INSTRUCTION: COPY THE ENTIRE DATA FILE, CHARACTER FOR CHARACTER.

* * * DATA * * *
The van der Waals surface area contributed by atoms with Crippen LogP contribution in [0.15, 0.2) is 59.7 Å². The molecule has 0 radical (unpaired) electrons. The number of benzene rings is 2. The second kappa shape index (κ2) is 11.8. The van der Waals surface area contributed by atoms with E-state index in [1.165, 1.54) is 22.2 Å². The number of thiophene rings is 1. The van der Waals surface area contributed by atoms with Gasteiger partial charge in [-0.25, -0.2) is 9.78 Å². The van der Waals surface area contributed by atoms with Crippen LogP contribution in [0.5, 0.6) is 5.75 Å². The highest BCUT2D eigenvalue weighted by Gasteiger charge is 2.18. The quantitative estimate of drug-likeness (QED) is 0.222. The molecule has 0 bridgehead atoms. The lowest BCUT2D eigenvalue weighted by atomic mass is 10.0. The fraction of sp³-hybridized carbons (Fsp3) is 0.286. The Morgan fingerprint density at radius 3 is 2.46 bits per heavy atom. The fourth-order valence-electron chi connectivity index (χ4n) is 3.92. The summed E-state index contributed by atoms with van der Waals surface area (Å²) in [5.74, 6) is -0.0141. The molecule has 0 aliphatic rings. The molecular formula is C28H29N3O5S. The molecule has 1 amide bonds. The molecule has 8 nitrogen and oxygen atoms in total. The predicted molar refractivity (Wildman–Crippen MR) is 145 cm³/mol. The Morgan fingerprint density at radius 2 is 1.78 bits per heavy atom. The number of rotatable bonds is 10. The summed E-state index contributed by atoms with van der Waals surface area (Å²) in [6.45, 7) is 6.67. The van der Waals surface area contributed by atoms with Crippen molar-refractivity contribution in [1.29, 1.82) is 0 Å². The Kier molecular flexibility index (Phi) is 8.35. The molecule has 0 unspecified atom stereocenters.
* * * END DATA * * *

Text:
The van der Waals surface area contributed by atoms with Crippen LogP contribution in [0.15, 0.2) is 59.7 Å². The molecule has 0 radical (unpaired) electrons. The number of benzene rings is 2. The second kappa shape index (κ2) is 11.8. The van der Waals surface area contributed by atoms with E-state index in [1.165, 1.54) is 22.2 Å². The number of thiophene rings is 1. The van der Waals surface area contributed by atoms with Gasteiger partial charge in [-0.25, -0.2) is 9.78 Å². The van der Waals surface area contributed by atoms with Crippen LogP contribution in [0.5, 0.6) is 5.75 Å². The highest BCUT2D eigenvalue weighted by Gasteiger charge is 2.18. The quantitative estimate of drug-likeness (QED) is 0.222. The molecule has 0 bridgehead atoms. The lowest BCUT2D eigenvalue weighted by atomic mass is 10.0. The fraction of sp³-hybridized carbons (Fsp3) is 0.286. The Morgan fingerprint density at radius 3 is 2.46 bits per heavy atom. The fourth-order valence-electron chi connectivity index (χ4n) is 3.92. The summed E-state index contributed by atoms with van der Waals surface area (Å²) in [5.74, 6) is -0.0141. The molecule has 0 aliphatic rings. The molecular formula is C28H29N3O5S. The molecule has 1 amide bonds. The molecule has 8 nitrogen and oxygen atoms in total. The predicted molar refractivity (Wildman–Crippen MR) is 145 cm³/mol. The Morgan fingerprint density at radius 2 is 1.78 bits per heavy atom. The number of rotatable bonds is 10. The summed E-state index contributed by atoms with van der Waals surface area (Å²) in [6.45, 7) is 6.67. The van der Waals surface area contributed by atoms with Crippen molar-refractivity contribution in [1.29, 1.82) is 0 Å². The Kier molecular flexibility index (Phi) is 8.35. The molecule has 0 unspecified atom stereocenters.